1 Jan 1783 - 18 Jun 1815
Date added: 17 Jun 2015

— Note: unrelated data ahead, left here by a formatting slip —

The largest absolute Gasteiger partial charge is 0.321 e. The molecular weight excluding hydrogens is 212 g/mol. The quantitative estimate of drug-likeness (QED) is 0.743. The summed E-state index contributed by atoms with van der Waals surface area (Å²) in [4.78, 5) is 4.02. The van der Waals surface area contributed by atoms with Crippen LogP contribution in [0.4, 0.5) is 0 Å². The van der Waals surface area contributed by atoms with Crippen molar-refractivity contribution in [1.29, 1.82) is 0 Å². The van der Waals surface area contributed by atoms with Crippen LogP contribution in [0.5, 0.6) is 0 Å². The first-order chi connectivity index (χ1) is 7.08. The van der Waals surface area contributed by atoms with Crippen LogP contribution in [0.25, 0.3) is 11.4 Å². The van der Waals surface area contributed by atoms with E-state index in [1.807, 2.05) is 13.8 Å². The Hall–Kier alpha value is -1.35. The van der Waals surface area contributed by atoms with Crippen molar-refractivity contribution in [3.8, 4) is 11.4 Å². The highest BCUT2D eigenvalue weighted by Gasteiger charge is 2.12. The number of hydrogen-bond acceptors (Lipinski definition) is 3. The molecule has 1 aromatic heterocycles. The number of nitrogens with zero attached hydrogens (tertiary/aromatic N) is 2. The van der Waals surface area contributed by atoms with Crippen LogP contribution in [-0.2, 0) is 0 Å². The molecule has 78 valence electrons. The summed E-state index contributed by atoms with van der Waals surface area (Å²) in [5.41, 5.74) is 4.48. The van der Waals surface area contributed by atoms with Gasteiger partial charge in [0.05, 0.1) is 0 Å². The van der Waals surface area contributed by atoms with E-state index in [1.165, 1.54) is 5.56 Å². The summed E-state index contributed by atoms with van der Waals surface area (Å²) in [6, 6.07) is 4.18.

Major Robert Christopher Packe Major Robert Christopher Packe was born in 1783 into a privileged family from Prestwold, Leicestershire. He lived in Prestwold hall with an estate of 2,500 acres. Prestwold, a prosperous nearby village, allowed Robert to learn skills such as to ride and shoot. Packe then went to Eton where he received a great education. However, at the age of 15, he was already sure of his dreams of joining the army like many of his other relatives and fight for his country.After leaving school, Robert joined a cavalry regiment called ‘The Royal Horse Guards’ where he started out as a Cornet. Then he went on for training and service experience; he was promoted to the position of a lieutenant. He became a captain in 1804. Then in 1812 Packe fought in the Peninsular War where he led a detachment of Royal Horse Guards in Thomar, Portugal. Due to his actions he was promoted again from a Captain to Major Robert Christopher Packe on the 21st May 1813 by the Duke of Northumberland. In the summer of 1813 he was congratulated by Frederick, Duke of York, the Commander-in-Chief and the Prince Regent. In 1814 Robert was awarded the Vittoria medal for his bravery and courage during the battle of Vittoria, Spain. There was one occasion when he was writing back home about his life fighting the Peninsular War, he told his family that whilst the French General Clausel at Vittoria had suffered heavy losses with 1,500 - 2,000 killed and taken prisoner, the English had taken advantage of this by plundering and acquiring lots of doubloons, dollars, and French crowns. It was very difficult for his cavalry unit and by the time he arrived in Salamanca, Spain he only had one horse left as all the other horses had been killed or died.However, he was fortunate because he was able to meet up with his younger brother, Henry (Lt-Col Henry Packe of the 1st Guards) at Salvatierra on 25th June 1813.By August 1814, Major Robert Christopher Packe had returned back to England and was living in the barracks in Windsor. However the following year he was sent to Waterloo in Belgium. The British cavalry managed to kill 2000 French soldiers in addition to the 3000 captured and taken prisoner. Unfortunately Major Robert Christopher Packe and his men were charged by the French lancers and cuirassiers and he was killed by the French immediately. He was stabbed by a sword and suffered a deep cut to his head. He was buried on the battlefield.However, the officers of the regiment in which he served for over fifteen years erected a memorial in the north choir aisle of St George's Chapel, Windsor to show their regard for him. This monument is erected by the officers of this regiment in which he had served more than 15 years. It says "In testimony of their high veneration for His distinguished military merit. And of their sincere regret for the loss of a companion, So long endeared to their affections by his Amiable manners and private virtues".His parents erected a monument in the church at Prestwold. On it is a sculptured battle scene and an extraordinary poem describing his courage. After Packe died, his estate was passed onto his nephew, where it has stayed in the family tree for centuries.Four artefacts have been added - the breastplate, the saddle, the 'Scotland forever' painting and Wellington at Vittoria. These were chosen because they help to build up a better picture of Major Robert Christopher Packe's life in the army. The picture of Wellington at Vittoria is symbolic because Vittoria is where the major was awarded a medal for his bravery when leading his troops. The 'Scotland forever' painting gives a very visual interpretation of what battle would have been like for the major as he and his men charged on their horses towards the French. The major would have spent many hours sitting on a similar saddle, both on and off the battlefield. The breastplate was worn by cuirassiers, one of whom was to kill the major. As you can see it was very strong and defeating the cuirassiers was one of the major challenges for the English cavalry.